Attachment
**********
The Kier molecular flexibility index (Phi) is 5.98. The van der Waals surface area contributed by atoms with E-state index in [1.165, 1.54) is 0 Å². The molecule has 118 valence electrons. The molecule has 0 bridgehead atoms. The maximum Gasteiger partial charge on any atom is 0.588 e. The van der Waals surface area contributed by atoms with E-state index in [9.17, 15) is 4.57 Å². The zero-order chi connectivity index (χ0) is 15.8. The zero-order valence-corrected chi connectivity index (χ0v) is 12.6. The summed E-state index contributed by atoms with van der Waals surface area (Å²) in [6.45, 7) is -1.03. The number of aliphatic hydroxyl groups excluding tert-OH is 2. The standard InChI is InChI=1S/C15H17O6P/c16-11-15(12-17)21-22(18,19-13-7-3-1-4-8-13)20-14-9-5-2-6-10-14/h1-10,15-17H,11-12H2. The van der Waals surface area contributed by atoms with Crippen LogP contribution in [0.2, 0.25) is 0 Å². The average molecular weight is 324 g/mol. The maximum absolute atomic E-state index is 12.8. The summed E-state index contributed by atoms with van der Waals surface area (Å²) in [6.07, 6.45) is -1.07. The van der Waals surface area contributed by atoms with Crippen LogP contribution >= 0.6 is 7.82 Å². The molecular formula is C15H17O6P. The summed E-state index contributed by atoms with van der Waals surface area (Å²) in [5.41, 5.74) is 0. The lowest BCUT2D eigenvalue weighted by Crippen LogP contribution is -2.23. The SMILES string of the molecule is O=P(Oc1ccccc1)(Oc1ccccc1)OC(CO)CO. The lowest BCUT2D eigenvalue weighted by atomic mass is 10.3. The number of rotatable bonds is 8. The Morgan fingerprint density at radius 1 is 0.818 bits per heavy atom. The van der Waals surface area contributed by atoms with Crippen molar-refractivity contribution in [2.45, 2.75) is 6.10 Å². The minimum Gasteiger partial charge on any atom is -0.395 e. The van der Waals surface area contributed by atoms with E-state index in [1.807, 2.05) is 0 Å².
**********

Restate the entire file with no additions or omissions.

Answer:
The Kier molecular flexibility index (Phi) is 5.98. The van der Waals surface area contributed by atoms with E-state index in [1.165, 1.54) is 0 Å². The molecule has 118 valence electrons. The molecule has 0 bridgehead atoms. The maximum Gasteiger partial charge on any atom is 0.588 e. The van der Waals surface area contributed by atoms with E-state index in [9.17, 15) is 4.57 Å². The zero-order chi connectivity index (χ0) is 15.8. The zero-order valence-corrected chi connectivity index (χ0v) is 12.6. The summed E-state index contributed by atoms with van der Waals surface area (Å²) in [6.45, 7) is -1.03. The number of aliphatic hydroxyl groups excluding tert-OH is 2. The standard InChI is InChI=1S/C15H17O6P/c16-11-15(12-17)21-22(18,19-13-7-3-1-4-8-13)20-14-9-5-2-6-10-14/h1-10,15-17H,11-12H2. The van der Waals surface area contributed by atoms with Crippen LogP contribution in [0.2, 0.25) is 0 Å². The average molecular weight is 324 g/mol. The maximum absolute atomic E-state index is 12.8. The summed E-state index contributed by atoms with van der Waals surface area (Å²) in [6.07, 6.45) is -1.07. The van der Waals surface area contributed by atoms with Crippen LogP contribution >= 0.6 is 7.82 Å². The molecular formula is C15H17O6P. The summed E-state index contributed by atoms with van der Waals surface area (Å²) in [5.41, 5.74) is 0. The lowest BCUT2D eigenvalue weighted by Crippen LogP contribution is -2.23. The SMILES string of the molecule is O=P(Oc1ccccc1)(Oc1ccccc1)OC(CO)CO. The lowest BCUT2D eigenvalue weighted by atomic mass is 10.3. The number of rotatable bonds is 8. The Morgan fingerprint density at radius 1 is 0.818 bits per heavy atom. The van der Waals surface area contributed by atoms with Crippen molar-refractivity contribution in [2.45, 2.75) is 6.10 Å². The minimum Gasteiger partial charge on any atom is -0.395 e. The van der Waals surface area contributed by atoms with E-state index in [1.807, 2.05) is 0 Å².